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Re: Open Hypspec with w3m


From: Tim X
Subject: Re: Open Hypspec with w3m
Date: Sun, 30 Jan 2011 19:44:39 +1100
User-agent: Gnus/5.13 (Gnus v5.13) Emacs/24.0.50 (gnu/linux)

Jason Earl <address@hidden> writes:

> On Sat, Jan 29 2011, Tim X wrote:
>
>> Jason Earl <address@hidden> writes:
>>
>>> On Fri, Jan 28 2011, Stefan Monnier wrote:
>>>
>>>>> within my grasp.  You do realize, of course, that you are essentially
>>>>> volunteering to look over some potentially very bad Elisp.  The only
>>>>
>>>> There's no worse Elisp than the one that's not yet written.
>>>> And believe me, I've seen my share of bad Elisp,
>>>
>>> Thank you very much for the encouragement then.
>>>
>>
>> The things I've found with lisp generally and elisp in particular
>> (because I use it more and more)
>>
>> * Lisp and elisp are actually very easy to learn. Very little syntax,
>>   no difficult to remember operator precedence and consistent form.
>
> The more I learn about Lisp the more I wish I had become curious about
> Lisp years ago.  I have been *using* Emacs to write software for years.
> I can not believe that it never occurred to me to spend more time
> actually hacking Emacs.  When I think of all of the tiny throwaway
> Python scripts I have written over the years to mangle text files
> (usually so that I could edit them in Emacs) it makes me want to cry.
>
>> * Mastering lisp is an on-going process. I suspect this can take years.
>>   Its actually one of the aspects I like about it as I am always seeing
>>   new bits of code or ways of expressing various common idioms. I find
>>   this keeps things 'fresh' and interesting. 
>
> Any skill worth mastering is an on-going process.
>
>> * Really search the manual. Many times I've been trying to implement
>>   some extension or customization and am struggeling with how to
>>   implement some feature only to find, after searching the elisp manual,
>>   that either it already exists or most of the hard work has been done
>>   and all I need to do is glue the bits together. 
>
> Yes, if I would have gotten all the way to defadvice in the manual I
> would not have needed to ask my questions.  Although, I will admit that
> getting sucked into /Practical Common Lisp/ did not help my study of the
> Emacs Lisp Reference.
>
> I realize that I need to study harder, but I am still grateful to you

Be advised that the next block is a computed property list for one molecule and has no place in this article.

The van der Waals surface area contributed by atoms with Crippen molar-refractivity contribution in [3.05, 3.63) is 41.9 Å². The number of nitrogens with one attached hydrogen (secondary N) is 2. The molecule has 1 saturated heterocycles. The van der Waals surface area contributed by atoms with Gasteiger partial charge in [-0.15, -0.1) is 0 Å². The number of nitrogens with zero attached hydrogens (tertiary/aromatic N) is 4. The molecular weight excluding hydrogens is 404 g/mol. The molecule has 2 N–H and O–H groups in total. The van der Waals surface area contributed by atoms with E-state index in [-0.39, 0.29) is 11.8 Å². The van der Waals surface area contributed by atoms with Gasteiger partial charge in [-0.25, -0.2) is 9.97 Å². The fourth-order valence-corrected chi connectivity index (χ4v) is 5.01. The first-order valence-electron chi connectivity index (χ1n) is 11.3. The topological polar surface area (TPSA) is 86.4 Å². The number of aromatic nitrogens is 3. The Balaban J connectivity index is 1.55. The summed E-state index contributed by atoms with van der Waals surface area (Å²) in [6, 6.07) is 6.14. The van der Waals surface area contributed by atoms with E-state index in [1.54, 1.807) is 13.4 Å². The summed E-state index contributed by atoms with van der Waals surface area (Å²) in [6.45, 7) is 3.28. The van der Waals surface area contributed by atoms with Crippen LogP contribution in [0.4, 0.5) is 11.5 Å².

> and to Stefan for pointing me in the right direction.

It never does any harm to ask for pointers and suggestion in this group.
There are a number of regulars in this group, like Stefan, who are
active contributors/maintainers of emacs. They have both a wealth of
information and are aware of current development/improvements in emacs.

>
>> * Have a go. Just get in there and do it. At first, it will probably be
>>   slow and sometimes frustrating, but it gets much easier as the various
>>   pennies drop into place. While everyone is a bit different, many find
>>   (including me) that writing lisp is almost like a flow of
>>   consciousness - as I'm working out the solution, I'm jotting down
>>   these notes/rough draft and it just turns out that my notes are lisp.
>>   Often, once the basic outline is written down, all I need to do is go
>>   through refining and editing "the story".  
>
> One thing is certain, the parentheses no longer bother me.  That's
> certainly progress.
>
>> * Use the scratch buffer and IELM (M-x ielm) to experiment and try out
>>   ideas. I find 'exploring' a problem this way really helps cement a
>>   solution. Also useful when learning. 
>
> The *scratch* buffer is pretty handy.  I have been using it for
> experimentation, and with company-mode on it is a pretty good tool.
> However, I was wondering why there wasn't something like Slime's REPL
> for Emacs Lisp.  As I mentioned above, I have been working through
> /Practical Common Lisp/ using w3m to read the HTML version and Slime to
> experiment in a REPL as I read.  If you ask me that is the most
> brilliant way to learn a language imaginable.  I am going to buy the
> actual book, as I believe that Peter Seibel and Apress richly deserve my
> money.  But that setup is *way* better than reading a book.  I have done
> most of my studying on my netbook, and so the whole thing is even more
> portable than the book.
>
> Anyway, it turns out that there was something like Slime's REPL for
> Emacs Lisp.  I just did not know what that something was called.
>
> Thank you.
>

Note that emacs also has a cl compatibility package (require 'cl). It is
not a 100% cl compatibility layer, but does bring in some of the useful
cl functions that are not part of standard elisp. This can be very
handy. However, you do need to be careful as there are significant